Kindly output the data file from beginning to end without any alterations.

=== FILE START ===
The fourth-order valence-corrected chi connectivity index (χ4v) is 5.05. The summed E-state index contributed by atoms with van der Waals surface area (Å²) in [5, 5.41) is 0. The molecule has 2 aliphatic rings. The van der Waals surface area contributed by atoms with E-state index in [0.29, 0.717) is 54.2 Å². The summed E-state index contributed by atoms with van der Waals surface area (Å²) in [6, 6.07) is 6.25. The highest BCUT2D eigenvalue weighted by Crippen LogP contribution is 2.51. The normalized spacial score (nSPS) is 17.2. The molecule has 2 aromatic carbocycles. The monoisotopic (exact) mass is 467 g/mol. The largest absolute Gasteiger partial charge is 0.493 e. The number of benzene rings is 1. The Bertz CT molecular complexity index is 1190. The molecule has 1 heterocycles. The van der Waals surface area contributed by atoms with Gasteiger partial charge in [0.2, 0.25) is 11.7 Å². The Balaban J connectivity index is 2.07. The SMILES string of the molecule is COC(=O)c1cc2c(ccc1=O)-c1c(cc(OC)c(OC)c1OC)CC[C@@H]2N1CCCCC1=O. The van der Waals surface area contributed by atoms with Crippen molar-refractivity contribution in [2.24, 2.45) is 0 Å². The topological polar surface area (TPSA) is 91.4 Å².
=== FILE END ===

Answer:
The fourth-order valence-corrected chi connectivity index (χ4v) is 5.05. The summed E-state index contributed by atoms with van der Waals surface area (Å²) in [5, 5.41) is 0. The molecule has 2 aliphatic rings. The van der Waals surface area contributed by atoms with E-state index in [0.29, 0.717) is 54.2 Å². The summed E-state index contributed by atoms with van der Waals surface area (Å²) in [6, 6.07) is 6.25. The highest BCUT2D eigenvalue weighted by Crippen LogP contribution is 2.51. The normalized spacial score (nSPS) is 17.2. The molecule has 2 aromatic carbocycles. The monoisotopic (exact) mass is 467 g/mol. The largest absolute Gasteiger partial charge is 0.493 e. The number of benzene rings is 1. The Bertz CT molecular complexity index is 1190. The molecule has 1 heterocycles. The van der Waals surface area contributed by atoms with Gasteiger partial charge in [0.2, 0.25) is 11.7 Å². The Balaban J connectivity index is 2.07. The SMILES string of the molecule is COC(=O)c1cc2c(ccc1=O)-c1c(cc(OC)c(OC)c1OC)CC[C@@H]2N1CCCCC1=O. The van der Waals surface area contributed by atoms with Crippen molar-refractivity contribution in [2.24, 2.45) is 0 Å². The topological polar surface area (TPSA) is 91.4 Å².